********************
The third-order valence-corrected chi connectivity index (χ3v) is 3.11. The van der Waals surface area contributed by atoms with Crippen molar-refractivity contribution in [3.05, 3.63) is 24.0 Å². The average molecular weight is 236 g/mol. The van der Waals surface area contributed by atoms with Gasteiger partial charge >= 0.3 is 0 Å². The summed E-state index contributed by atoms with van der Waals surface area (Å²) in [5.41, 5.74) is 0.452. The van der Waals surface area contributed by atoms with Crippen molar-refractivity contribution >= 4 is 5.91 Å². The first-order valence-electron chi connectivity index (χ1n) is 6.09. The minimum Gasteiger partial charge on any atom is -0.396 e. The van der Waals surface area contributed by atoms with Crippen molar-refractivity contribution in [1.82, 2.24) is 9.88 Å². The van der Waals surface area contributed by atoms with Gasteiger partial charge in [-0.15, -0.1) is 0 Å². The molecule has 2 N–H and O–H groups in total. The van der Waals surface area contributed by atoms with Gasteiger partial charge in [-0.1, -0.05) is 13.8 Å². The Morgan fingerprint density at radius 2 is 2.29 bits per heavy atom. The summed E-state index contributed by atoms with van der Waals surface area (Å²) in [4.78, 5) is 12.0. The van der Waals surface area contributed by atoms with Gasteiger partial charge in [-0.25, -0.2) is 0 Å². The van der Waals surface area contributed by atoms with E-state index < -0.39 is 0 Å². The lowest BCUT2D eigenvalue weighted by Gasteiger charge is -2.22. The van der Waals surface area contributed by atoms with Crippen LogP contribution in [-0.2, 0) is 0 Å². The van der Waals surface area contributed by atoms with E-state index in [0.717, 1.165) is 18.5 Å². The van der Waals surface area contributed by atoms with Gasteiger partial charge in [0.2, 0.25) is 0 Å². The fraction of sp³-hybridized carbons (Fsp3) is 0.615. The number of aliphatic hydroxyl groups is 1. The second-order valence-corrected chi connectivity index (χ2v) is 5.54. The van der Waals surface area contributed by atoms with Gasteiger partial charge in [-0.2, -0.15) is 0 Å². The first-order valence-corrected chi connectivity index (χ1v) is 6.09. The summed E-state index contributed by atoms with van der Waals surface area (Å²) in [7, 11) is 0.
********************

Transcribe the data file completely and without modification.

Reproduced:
The third-order valence-corrected chi connectivity index (χ3v) is 3.11. The van der Waals surface area contributed by atoms with Crippen molar-refractivity contribution in [3.05, 3.63) is 24.0 Å². The average molecular weight is 236 g/mol. The van der Waals surface area contributed by atoms with Gasteiger partial charge >= 0.3 is 0 Å². The summed E-state index contributed by atoms with van der Waals surface area (Å²) in [5.41, 5.74) is 0.452. The van der Waals surface area contributed by atoms with Crippen molar-refractivity contribution >= 4 is 5.91 Å². The first-order valence-electron chi connectivity index (χ1n) is 6.09. The minimum Gasteiger partial charge on any atom is -0.396 e. The van der Waals surface area contributed by atoms with Crippen molar-refractivity contribution in [1.82, 2.24) is 9.88 Å². The van der Waals surface area contributed by atoms with Gasteiger partial charge in [-0.15, -0.1) is 0 Å². The molecule has 2 N–H and O–H groups in total. The van der Waals surface area contributed by atoms with Gasteiger partial charge in [-0.1, -0.05) is 13.8 Å². The Morgan fingerprint density at radius 2 is 2.29 bits per heavy atom. The summed E-state index contributed by atoms with van der Waals surface area (Å²) in [4.78, 5) is 12.0. The van der Waals surface area contributed by atoms with Gasteiger partial charge in [-0.25, -0.2) is 0 Å². The van der Waals surface area contributed by atoms with E-state index < -0.39 is 0 Å². The lowest BCUT2D eigenvalue weighted by Gasteiger charge is -2.22. The van der Waals surface area contributed by atoms with Crippen LogP contribution in [-0.2, 0) is 0 Å². The van der Waals surface area contributed by atoms with E-state index in [0.717, 1.165) is 18.5 Å². The van der Waals surface area contributed by atoms with Gasteiger partial charge in [0.2, 0.25) is 0 Å². The fraction of sp³-hybridized carbons (Fsp3) is 0.615. The number of aliphatic hydroxyl groups is 1. The second-order valence-corrected chi connectivity index (χ2v) is 5.54. The van der Waals surface area contributed by atoms with Gasteiger partial charge in [-0.2, -0.15) is 0 Å². The first-order valence-corrected chi connectivity index (χ1v) is 6.09. The summed E-state index contributed by atoms with van der Waals surface area (Å²) in [7, 11) is 0.